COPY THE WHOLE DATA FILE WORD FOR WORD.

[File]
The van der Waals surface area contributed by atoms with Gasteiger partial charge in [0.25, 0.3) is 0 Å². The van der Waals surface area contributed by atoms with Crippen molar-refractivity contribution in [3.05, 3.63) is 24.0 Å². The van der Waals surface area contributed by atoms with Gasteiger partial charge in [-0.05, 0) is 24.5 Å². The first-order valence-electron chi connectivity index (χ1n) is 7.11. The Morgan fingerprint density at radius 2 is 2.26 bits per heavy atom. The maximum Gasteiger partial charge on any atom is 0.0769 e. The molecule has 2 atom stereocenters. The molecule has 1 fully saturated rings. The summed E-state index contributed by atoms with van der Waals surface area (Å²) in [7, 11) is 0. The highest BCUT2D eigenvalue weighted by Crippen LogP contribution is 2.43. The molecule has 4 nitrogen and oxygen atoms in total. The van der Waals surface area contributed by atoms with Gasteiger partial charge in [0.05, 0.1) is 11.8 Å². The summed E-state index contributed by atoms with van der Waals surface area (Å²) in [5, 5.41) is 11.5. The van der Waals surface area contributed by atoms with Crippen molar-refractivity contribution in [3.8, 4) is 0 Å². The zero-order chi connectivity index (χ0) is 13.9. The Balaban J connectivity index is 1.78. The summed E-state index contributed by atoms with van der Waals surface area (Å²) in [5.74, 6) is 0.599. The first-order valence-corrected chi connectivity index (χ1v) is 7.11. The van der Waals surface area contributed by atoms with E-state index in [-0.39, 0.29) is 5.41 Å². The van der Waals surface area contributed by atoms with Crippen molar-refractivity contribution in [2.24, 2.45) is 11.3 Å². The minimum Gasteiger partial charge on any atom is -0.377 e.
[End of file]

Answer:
The van der Waals surface area contributed by atoms with Gasteiger partial charge in [0.25, 0.3) is 0 Å². The van der Waals surface area contributed by atoms with Crippen molar-refractivity contribution in [3.05, 3.63) is 24.0 Å². The van der Waals surface area contributed by atoms with Gasteiger partial charge in [-0.05, 0) is 24.5 Å². The first-order valence-electron chi connectivity index (χ1n) is 7.11. The Morgan fingerprint density at radius 2 is 2.26 bits per heavy atom. The maximum Gasteiger partial charge on any atom is 0.0769 e. The molecule has 2 atom stereocenters. The molecule has 1 fully saturated rings. The summed E-state index contributed by atoms with van der Waals surface area (Å²) in [7, 11) is 0. The highest BCUT2D eigenvalue weighted by Crippen LogP contribution is 2.43. The molecule has 4 nitrogen and oxygen atoms in total. The van der Waals surface area contributed by atoms with Gasteiger partial charge in [0.05, 0.1) is 11.8 Å². The summed E-state index contributed by atoms with van der Waals surface area (Å²) in [5, 5.41) is 11.5. The van der Waals surface area contributed by atoms with Crippen molar-refractivity contribution in [3.8, 4) is 0 Å². The zero-order chi connectivity index (χ0) is 13.9. The Balaban J connectivity index is 1.78. The summed E-state index contributed by atoms with van der Waals surface area (Å²) in [5.74, 6) is 0.599. The first-order valence-corrected chi connectivity index (χ1v) is 7.11. The van der Waals surface area contributed by atoms with E-state index in [-0.39, 0.29) is 5.41 Å². The van der Waals surface area contributed by atoms with Crippen molar-refractivity contribution in [2.24, 2.45) is 11.3 Å². The minimum Gasteiger partial charge on any atom is -0.377 e.